God bless and preserve you is the7 fervent wish of your obliged friend

E. Trist

PS our Gardens have been unusually backward this season and what with Storms of hail and the want of Seasonable Rains many parts of this Country are suffering

RC (MHi); endorsed by TJ as received 28 July 1813 and so recorded in SJL.

Trist’s neice Mary House Gilmer was the wife of Peachy R. Gilmer. sorrow towns: Saura Towns. patsy: Martha Jefferson Randolph. evil is uncertain … before our encounter: Samuel Johnson, The Rambler (London, 1752), 1:254. lewis: TJ’s grandson Meriwether Lewis Randolph. Trist’s grand sons were Nicholas Philip Trist and Hore Browse Trist, the older and younger sons of Mary Brown Trist Jones. Lord bolingbroke directed his closing words to Jonathan swift in a letter dated 5 Oct. 1729 (Dean Swift’s Literary Correspondence, For Twenty-four Years; from 1714 to 1738 [London, 1741], 100).

1Manuscript: “to to.”

2Manuscript: “her her.”

3Omitted closing quotation mark editorially supplied.

4Omitted word editorially supplied.

5Omitted closing quotation mark editorially supplied.

6Manuscript: “fafety.”

7Manuscript: “the the.”

Index Entries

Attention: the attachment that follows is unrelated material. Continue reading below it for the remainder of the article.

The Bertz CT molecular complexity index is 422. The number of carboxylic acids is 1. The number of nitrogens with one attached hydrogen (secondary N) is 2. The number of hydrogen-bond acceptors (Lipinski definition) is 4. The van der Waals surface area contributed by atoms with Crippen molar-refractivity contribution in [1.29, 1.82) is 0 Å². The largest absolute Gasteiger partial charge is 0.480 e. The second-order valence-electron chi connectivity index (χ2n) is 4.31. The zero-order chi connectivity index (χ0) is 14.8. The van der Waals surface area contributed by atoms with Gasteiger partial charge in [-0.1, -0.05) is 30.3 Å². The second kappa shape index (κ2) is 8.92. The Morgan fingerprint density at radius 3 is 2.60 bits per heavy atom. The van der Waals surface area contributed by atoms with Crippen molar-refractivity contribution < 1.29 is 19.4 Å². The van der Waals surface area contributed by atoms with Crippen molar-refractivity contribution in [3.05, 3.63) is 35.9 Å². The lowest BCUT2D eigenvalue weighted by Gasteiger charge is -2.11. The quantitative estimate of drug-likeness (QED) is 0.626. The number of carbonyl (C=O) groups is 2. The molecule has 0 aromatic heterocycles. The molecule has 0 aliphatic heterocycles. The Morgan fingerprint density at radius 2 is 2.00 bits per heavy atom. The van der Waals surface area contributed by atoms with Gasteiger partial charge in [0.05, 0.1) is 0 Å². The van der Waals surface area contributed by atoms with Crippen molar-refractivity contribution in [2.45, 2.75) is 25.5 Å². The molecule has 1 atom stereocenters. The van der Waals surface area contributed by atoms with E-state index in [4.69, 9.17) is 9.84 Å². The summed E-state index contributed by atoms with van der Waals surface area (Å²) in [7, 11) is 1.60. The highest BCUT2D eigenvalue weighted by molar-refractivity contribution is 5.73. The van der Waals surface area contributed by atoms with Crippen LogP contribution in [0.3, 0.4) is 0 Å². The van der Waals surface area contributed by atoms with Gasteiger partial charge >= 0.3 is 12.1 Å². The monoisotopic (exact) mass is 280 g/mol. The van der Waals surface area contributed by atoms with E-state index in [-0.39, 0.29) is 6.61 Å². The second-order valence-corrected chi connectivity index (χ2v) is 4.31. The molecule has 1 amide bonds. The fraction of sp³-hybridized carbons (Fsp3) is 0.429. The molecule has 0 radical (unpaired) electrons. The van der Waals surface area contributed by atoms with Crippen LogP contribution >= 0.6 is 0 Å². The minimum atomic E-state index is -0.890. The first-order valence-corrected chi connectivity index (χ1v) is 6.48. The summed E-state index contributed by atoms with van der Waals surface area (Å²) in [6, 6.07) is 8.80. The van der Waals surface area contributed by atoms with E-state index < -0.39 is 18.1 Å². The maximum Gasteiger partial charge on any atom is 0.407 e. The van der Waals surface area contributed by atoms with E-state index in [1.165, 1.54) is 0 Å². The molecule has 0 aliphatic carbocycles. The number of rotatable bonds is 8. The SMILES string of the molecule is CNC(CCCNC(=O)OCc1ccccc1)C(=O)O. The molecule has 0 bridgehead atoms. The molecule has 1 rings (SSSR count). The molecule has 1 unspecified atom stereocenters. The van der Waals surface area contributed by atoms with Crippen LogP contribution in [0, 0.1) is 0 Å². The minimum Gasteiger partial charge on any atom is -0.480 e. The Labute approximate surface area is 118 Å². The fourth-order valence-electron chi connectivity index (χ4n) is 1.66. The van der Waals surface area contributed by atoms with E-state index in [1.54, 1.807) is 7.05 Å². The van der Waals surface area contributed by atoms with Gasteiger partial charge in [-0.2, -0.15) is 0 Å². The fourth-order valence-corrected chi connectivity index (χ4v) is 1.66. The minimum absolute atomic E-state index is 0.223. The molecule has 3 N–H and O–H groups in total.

• Bolingbroke, Henry St. John, Viscount; correspondence with J. Swift search
  • Burwell, Letitia McCreery (William Armistead Burwell’s wife); enjoys book search
  • Burwell, Letitia McCreery (William Armistead Burwell’s wife); health of search
  • Burwell, William Armistead; carriage of search
  • Burwell, William Armistead; in U.S. House of Representatives search
  • carriages; mentioned search
  • Chesapeake, USS (frigate); capture of during War of1812 search
  • Chesapeake Bay; British reinforcements sent to search
  • Congress, U.S.; mentioned search
  • Dandridge, Martha Henry Fontaine (Patrick Henry’s granddaughter) search
  • Divers, Martha Walker (George Divers’s wife); health of search
  • Fontaine, Martha Henry (Patrick Henry’s daughter) search
  • Gilmer, Mary House (Peachy R. Gilmer’s wife); health of search
  • Gilmer, Mary House (Peachy R. Gilmer’s wife); sends greetings to TJ search
  • Gilmer, Peachy Ridgeway; enjoys book search